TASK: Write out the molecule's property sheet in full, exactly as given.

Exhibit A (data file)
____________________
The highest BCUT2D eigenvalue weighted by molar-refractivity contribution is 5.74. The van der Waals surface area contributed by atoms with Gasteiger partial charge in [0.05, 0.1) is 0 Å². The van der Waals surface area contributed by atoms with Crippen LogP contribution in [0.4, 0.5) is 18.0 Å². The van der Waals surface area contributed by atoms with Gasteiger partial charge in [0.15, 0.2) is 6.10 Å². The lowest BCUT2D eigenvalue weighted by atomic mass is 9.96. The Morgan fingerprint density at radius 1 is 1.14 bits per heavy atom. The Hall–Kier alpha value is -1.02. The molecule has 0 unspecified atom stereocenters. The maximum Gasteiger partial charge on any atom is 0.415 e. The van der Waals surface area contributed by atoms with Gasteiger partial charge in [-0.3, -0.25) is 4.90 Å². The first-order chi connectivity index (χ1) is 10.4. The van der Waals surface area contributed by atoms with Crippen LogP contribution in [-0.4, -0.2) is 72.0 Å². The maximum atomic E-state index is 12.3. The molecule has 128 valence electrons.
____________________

The highest BCUT2D eigenvalue weighted by molar-refractivity contribution is 5.74. The van der Waals surface area contributed by atoms with Gasteiger partial charge in [0.05, 0.1) is 0 Å². The van der Waals surface area contributed by atoms with Crippen LogP contribution in [0.4, 0.5) is 18.0 Å². The van der Waals surface area contributed by atoms with Gasteiger partial charge in [0.15, 0.2) is 6.10 Å². The lowest BCUT2D eigenvalue weighted by atomic mass is 9.96. The Morgan fingerprint density at radius 1 is 1.14 bits per heavy atom. The Hall–Kier alpha value is -1.02. The molecule has 0 unspecified atom stereocenters. The maximum Gasteiger partial charge on any atom is 0.415 e. The van der Waals surface area contributed by atoms with Gasteiger partial charge in [-0.3, -0.25) is 4.90 Å². The first-order chi connectivity index (χ1) is 10.4. The van der Waals surface area contributed by atoms with Crippen LogP contribution in [-0.4, -0.2) is 72.0 Å². The maximum atomic E-state index is 12.3. The molecule has 128 valence electrons.